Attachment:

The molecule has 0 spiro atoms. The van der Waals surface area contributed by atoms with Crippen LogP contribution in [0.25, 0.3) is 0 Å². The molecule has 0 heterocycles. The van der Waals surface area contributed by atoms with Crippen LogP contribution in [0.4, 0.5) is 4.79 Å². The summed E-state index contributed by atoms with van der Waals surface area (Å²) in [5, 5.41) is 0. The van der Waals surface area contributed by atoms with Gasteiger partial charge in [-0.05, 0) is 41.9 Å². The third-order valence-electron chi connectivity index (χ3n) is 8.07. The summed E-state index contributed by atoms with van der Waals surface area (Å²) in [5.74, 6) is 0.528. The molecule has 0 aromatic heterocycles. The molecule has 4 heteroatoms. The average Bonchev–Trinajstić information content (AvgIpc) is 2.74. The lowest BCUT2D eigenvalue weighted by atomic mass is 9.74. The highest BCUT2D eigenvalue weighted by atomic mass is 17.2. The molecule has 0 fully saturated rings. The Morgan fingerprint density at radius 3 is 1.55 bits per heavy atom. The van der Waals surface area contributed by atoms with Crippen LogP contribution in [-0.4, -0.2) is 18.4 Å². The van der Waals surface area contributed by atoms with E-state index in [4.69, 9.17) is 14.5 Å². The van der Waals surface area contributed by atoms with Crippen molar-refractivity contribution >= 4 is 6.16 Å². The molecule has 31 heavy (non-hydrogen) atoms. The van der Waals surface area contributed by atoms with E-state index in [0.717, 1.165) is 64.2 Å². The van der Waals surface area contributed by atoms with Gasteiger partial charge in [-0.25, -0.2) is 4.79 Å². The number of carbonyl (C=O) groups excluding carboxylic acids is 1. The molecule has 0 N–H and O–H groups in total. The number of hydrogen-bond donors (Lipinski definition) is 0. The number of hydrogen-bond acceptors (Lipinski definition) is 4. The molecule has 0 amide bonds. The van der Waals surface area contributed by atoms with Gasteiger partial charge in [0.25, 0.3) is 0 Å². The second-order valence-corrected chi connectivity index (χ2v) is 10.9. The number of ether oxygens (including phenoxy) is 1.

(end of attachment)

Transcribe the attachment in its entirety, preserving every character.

The molecule has 0 spiro atoms. The van der Waals surface area contributed by atoms with Crippen LogP contribution in [0.25, 0.3) is 0 Å². The molecule has 0 heterocycles. The van der Waals surface area contributed by atoms with Crippen LogP contribution in [0.4, 0.5) is 4.79 Å². The summed E-state index contributed by atoms with van der Waals surface area (Å²) in [5, 5.41) is 0. The van der Waals surface area contributed by atoms with Gasteiger partial charge in [-0.05, 0) is 41.9 Å². The third-order valence-electron chi connectivity index (χ3n) is 8.07. The summed E-state index contributed by atoms with van der Waals surface area (Å²) in [5.74, 6) is 0.528. The molecule has 0 aromatic heterocycles. The molecule has 4 heteroatoms. The average Bonchev–Trinajstić information content (AvgIpc) is 2.74. The lowest BCUT2D eigenvalue weighted by atomic mass is 9.74. The highest BCUT2D eigenvalue weighted by atomic mass is 17.2. The molecule has 0 fully saturated rings. The Morgan fingerprint density at radius 3 is 1.55 bits per heavy atom. The van der Waals surface area contributed by atoms with Crippen LogP contribution in [-0.4, -0.2) is 18.4 Å². The van der Waals surface area contributed by atoms with E-state index in [4.69, 9.17) is 14.5 Å². The van der Waals surface area contributed by atoms with Crippen molar-refractivity contribution >= 4 is 6.16 Å². The molecule has 31 heavy (non-hydrogen) atoms. The van der Waals surface area contributed by atoms with E-state index in [0.717, 1.165) is 64.2 Å². The van der Waals surface area contributed by atoms with Gasteiger partial charge in [-0.25, -0.2) is 4.79 Å². The number of carbonyl (C=O) groups excluding carboxylic acids is 1. The molecule has 0 N–H and O–H groups in total. The number of hydrogen-bond donors (Lipinski definition) is 0. The number of hydrogen-bond acceptors (Lipinski definition) is 4. The molecule has 0 amide bonds. The van der Waals surface area contributed by atoms with Gasteiger partial charge in [0.25, 0.3) is 0 Å². The second-order valence-corrected chi connectivity index (χ2v) is 10.9. The number of ether oxygens (including phenoxy) is 1.